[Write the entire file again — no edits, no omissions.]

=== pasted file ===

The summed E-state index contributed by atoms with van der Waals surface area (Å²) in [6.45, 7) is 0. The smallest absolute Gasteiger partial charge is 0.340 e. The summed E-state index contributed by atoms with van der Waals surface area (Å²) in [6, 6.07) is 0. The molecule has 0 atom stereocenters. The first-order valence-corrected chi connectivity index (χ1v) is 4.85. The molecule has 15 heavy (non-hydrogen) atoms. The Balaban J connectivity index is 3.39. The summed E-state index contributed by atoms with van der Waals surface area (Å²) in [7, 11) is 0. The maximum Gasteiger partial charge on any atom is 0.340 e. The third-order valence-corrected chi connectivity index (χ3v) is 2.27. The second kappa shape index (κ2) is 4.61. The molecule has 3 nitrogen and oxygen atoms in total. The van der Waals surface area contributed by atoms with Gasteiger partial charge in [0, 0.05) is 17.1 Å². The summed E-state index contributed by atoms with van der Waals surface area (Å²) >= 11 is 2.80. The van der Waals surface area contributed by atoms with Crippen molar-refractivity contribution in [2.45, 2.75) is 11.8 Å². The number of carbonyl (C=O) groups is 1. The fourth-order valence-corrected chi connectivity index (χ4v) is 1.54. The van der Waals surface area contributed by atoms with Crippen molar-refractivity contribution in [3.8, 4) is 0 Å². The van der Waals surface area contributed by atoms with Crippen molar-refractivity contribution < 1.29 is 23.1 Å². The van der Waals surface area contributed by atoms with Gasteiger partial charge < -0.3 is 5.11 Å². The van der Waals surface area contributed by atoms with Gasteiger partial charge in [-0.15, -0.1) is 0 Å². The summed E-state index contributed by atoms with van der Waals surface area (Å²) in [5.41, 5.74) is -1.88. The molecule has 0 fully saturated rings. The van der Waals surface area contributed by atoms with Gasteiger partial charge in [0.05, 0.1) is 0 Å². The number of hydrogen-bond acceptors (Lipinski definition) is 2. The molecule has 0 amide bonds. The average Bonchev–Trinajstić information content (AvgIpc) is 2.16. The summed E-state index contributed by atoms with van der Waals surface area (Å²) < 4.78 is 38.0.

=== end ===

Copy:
The summed E-state index contributed by atoms with van der Waals surface area (Å²) in [6.45, 7) is 0. The smallest absolute Gasteiger partial charge is 0.340 e. The summed E-state index contributed by atoms with van der Waals surface area (Å²) in [6, 6.07) is 0. The molecule has 0 atom stereocenters. The first-order valence-corrected chi connectivity index (χ1v) is 4.85. The molecule has 15 heavy (non-hydrogen) atoms. The Balaban J connectivity index is 3.39. The summed E-state index contributed by atoms with van der Waals surface area (Å²) in [7, 11) is 0. The maximum Gasteiger partial charge on any atom is 0.340 e. The third-order valence-corrected chi connectivity index (χ3v) is 2.27. The second kappa shape index (κ2) is 4.61. The molecule has 3 nitrogen and oxygen atoms in total. The van der Waals surface area contributed by atoms with Gasteiger partial charge in [0, 0.05) is 17.1 Å². The summed E-state index contributed by atoms with van der Waals surface area (Å²) >= 11 is 2.80. The van der Waals surface area contributed by atoms with Crippen molar-refractivity contribution in [2.45, 2.75) is 11.8 Å². The number of carbonyl (C=O) groups is 1. The fourth-order valence-corrected chi connectivity index (χ4v) is 1.54. The van der Waals surface area contributed by atoms with Crippen molar-refractivity contribution in [3.8, 4) is 0 Å². The van der Waals surface area contributed by atoms with Crippen molar-refractivity contribution < 1.29 is 23.1 Å². The van der Waals surface area contributed by atoms with Gasteiger partial charge < -0.3 is 5.11 Å². The van der Waals surface area contributed by atoms with Gasteiger partial charge in [-0.15, -0.1) is 0 Å². The summed E-state index contributed by atoms with van der Waals surface area (Å²) in [5.41, 5.74) is -1.88. The molecule has 0 fully saturated rings. The van der Waals surface area contributed by atoms with Gasteiger partial charge in [0.05, 0.1) is 0 Å². The number of hydrogen-bond acceptors (Lipinski definition) is 2. The molecule has 0 amide bonds. The average Bonchev–Trinajstić information content (AvgIpc) is 2.16. The summed E-state index contributed by atoms with van der Waals surface area (Å²) < 4.78 is 38.0.